How To Select The Best Offer For Your House
Our current seller’s market has been a result of low housing inventory compared to the number of homebuyers searching for houses. Often, home sellers end up with a multiple offer situation when placing their home on the market. It seems like knowing which offer to accept would be an easy decision. While choosing the highest offer seems obvious, it may not always be the best choice. Below, I’ve outlined other important factors when it comes to accepting an offer from a homebuyer.
Pre-Qualified And Pre-Approved Homebuyers
Most offers will include a letter from a financial institution indicating that a homebuyer is either pre-approved or pre-qualified for a mortgage loan. While people often use these terms interchangeably, there is a significant difference between the two.
Once a homebuyer discusses their financial situation with a mortgage lender, they can be issued a pre-qualification letter, which is an estimate of the loan amount a buyer will qualify for. At this point, the mortgage lender has not verified the accuracy of the provided information. A mortgage lender might produce a correct estimate for a homebuyer who is very knowledgable about their financial profile. However, home sellers should be aware that a lender has not yet verified income, assets, debt, or cash available for a down payment. In other words, a pre-qualification letter does not provide much confidence that the buyer will be able to close on the house.
On the other hand, a pre-approval letter requires a mortgage lender to run a credit check and verify the items provided by the homebuyer within the full loan application. Pre-approval letters require a more thorough process and are more preferred than pre-qualification letters.
Even though pre-approved buyers are much more desirable, it is still very important that the letter indicates the remaining conditions for loan approval. For example, all pre-approvals may change depending on the results of the home appraisal. Home sellers should inquire about the other conditions to the approval as well.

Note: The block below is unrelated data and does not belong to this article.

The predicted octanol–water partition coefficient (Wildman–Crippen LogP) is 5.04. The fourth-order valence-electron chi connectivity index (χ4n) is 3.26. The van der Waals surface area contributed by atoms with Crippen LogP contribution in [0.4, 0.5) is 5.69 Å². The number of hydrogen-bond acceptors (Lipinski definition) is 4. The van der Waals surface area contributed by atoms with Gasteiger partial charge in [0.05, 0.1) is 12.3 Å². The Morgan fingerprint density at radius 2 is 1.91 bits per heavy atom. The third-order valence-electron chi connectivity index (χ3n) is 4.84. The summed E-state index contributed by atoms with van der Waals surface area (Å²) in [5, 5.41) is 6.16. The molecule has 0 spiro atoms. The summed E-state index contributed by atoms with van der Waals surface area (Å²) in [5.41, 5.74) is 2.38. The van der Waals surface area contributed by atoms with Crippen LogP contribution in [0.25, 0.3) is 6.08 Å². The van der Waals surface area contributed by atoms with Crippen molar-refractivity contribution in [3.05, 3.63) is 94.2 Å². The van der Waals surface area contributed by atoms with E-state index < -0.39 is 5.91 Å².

However, home sellers should note that neither letter guarantees a homebuyer will qualify for an actual loan because of other possible variables and issues, but a pre-approval carries more weight than a pre-qualification.
Consider The Contingencies
Nearly all contracts for sale and purchase include stipulations that allow buyers to cancel a contract for specific reasons. For example, almost all offers incorporate contingencies regarding appraisals and inspections. If the buyer is not able to get financing or the home inspection uncovers undesirable issues, the buyer can terminate the contract without penalty.
However, sometimes homebuyers have to sell the home they currently own in order to purchase a new one. This clause is another contingency that could be included in the contract. When in a multiple offer situation, home sellers should look for the one with the least amount of contingencies to improve the likelihood of the purchase closing.
How To Get Multiple Offers
Perhaps you are a home seller currently working to sell your house and you wish you had to choose between multiple offers. Fortunately, any house can receive multiple offers. To produce these circumstances, all you need is appropriate pricing and an aggressive marketing plan to ensure the entire pool of prospective buyers are aware of your home. Having both in place will increase your odds for receiving multiple offers on your home which is the best way for you to get top dollar for your house.
If you are thinking about selling your home, or are currently trying to do so, make sure that you choose an experienced and active real estate agent who can bring multiple buyers to the table and then assist you in negotiating the offer that will work best for you.
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